How to Quickly Pinpoint Cluster Issues

During the course of administering a Hadoop Cluster, there is often a time when you need to determine what application is causing the current performance degradation. This could be an application that starts and begins exhibiting bad behavior immediately, or it could be a long running ETL job or Spark ML job that suddenly starts using all of the resources of the nodes it is running on.

What now? You know there is an issue on the cluster, but you need to be able to do a few things in order to fix it:

  1. Identify the application. If this is an ad-hoc query, or an application without an SLA attached, you might have sufficient information to resolve the issue, allowing you to kill the application quickly, before it does more damage.
  2. Quantify the problem: If you are dealing with a high-SLA application, or an application in a dedicated high priority queue, you are going to need to ask the application owner’s permission to kill the rogue application. As part of that, they are likely to ask you some questions such as:
    • “What is my application doing wrong?”
    • “What other applications/system processes am I affecting?”
    • “If I am using too many resources, how many am I using so the application can be limited?
  3. Remediate: If this is a one-time bad behavior caused by a massive shift in data-set, work with the team involved to insure you are aware of future such events. If the application has consistently performed poorly over time, but has finally been identified as the culprit, it might be necessary to ask for a refactor. Quantifying the resource usage will be very important as part of this ask.

Pepperdata makes all three of these very easy to do.

  1. Identify the application: As we can see below via the Pepperdata dashboard, the CPU utilization went from very low to high very quickly.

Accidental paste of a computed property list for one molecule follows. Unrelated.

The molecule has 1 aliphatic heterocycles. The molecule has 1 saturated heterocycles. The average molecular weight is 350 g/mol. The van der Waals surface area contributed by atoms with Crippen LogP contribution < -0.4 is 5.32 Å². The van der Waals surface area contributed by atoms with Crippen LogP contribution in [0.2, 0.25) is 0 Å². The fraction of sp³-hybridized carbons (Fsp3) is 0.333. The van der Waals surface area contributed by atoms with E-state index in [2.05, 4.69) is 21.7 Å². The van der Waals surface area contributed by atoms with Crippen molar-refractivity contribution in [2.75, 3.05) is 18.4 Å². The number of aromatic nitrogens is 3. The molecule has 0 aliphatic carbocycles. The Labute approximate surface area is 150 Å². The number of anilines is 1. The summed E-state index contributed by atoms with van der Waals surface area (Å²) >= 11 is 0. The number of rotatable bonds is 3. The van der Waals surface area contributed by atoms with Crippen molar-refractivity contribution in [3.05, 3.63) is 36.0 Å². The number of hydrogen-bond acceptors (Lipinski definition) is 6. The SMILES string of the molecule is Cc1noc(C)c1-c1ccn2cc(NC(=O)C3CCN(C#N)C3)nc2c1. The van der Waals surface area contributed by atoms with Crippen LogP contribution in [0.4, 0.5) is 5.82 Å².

Following is a view showing us that 4 worker nodes in the cluster were pushed to 98-99% User CPU. This is going to cause many problems if left unchecked:

  • NodeManagers timing out into an unhealthy state
  • Any high priority applications running at the same timeframe missing SLA

  1. Quantify the problem:

As you can see below, this Spark GraphX application was using over 98 percent of the User CPU on the four worker nodes in this cluster. There were also Hive queries running at the same time, and the long running ones in this chart see their share of CPU plummet.

  1. Remediate

Now that you have identified the issue, found the culprit, and quantified both what the application was doing and its effect on the system, you need to move on to remediation. Pepperdata helps here both in providing the identification and quantification, but also in providing recommendations, and in the case of Spark, a view of the internals, therefore identifying which stage of a Spark application was at fault and allowing the developer to understand where in their code to start looking for the issue to make changes.

This granularity and ease of discovery exists everywhere in Pepperdata: IO, Physical Memory, Queue memory, CPU, File opens, Sockets, etc. When an application is causing an issue in your environment, whether it is causing Namenode RPC timeouts, completely clogging a capacity-scheduled queue, or writing multiple petabytes into HDFS, we can help you identify the issue immediately and give you the information you need to take action. You can also set alerts on specific parameters to catch repeat offenders, or to catch applications that cause bottlenecks.

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